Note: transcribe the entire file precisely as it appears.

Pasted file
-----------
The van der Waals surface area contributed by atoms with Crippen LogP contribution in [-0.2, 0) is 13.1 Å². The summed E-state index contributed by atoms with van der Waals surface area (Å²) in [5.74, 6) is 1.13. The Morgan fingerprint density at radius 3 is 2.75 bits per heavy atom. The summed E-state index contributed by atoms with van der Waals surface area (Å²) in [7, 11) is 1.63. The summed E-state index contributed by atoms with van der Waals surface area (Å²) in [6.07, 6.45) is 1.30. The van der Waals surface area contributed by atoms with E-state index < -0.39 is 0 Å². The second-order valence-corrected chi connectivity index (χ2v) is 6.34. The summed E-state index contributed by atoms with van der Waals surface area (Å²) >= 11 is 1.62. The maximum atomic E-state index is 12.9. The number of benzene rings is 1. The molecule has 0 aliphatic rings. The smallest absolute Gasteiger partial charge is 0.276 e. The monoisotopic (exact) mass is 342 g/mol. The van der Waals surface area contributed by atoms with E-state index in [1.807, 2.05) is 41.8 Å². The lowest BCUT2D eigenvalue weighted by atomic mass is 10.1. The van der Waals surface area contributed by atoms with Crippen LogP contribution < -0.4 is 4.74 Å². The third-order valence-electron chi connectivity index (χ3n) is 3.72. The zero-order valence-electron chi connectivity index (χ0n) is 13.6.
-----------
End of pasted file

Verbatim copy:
The van der Waals surface area contributed by atoms with Crippen LogP contribution in [-0.2, 0) is 13.1 Å². The summed E-state index contributed by atoms with van der Waals surface area (Å²) in [5.74, 6) is 1.13. The Morgan fingerprint density at radius 3 is 2.75 bits per heavy atom. The summed E-state index contributed by atoms with van der Waals surface area (Å²) in [7, 11) is 1.63. The summed E-state index contributed by atoms with van der Waals surface area (Å²) in [6.07, 6.45) is 1.30. The van der Waals surface area contributed by atoms with E-state index < -0.39 is 0 Å². The second-order valence-corrected chi connectivity index (χ2v) is 6.34. The summed E-state index contributed by atoms with van der Waals surface area (Å²) >= 11 is 1.62. The maximum atomic E-state index is 12.9. The number of benzene rings is 1. The molecule has 0 aliphatic rings. The smallest absolute Gasteiger partial charge is 0.276 e. The monoisotopic (exact) mass is 342 g/mol. The van der Waals surface area contributed by atoms with E-state index in [1.807, 2.05) is 41.8 Å². The lowest BCUT2D eigenvalue weighted by atomic mass is 10.1. The van der Waals surface area contributed by atoms with Crippen LogP contribution < -0.4 is 4.74 Å². The third-order valence-electron chi connectivity index (χ3n) is 3.72. The zero-order valence-electron chi connectivity index (χ0n) is 13.6.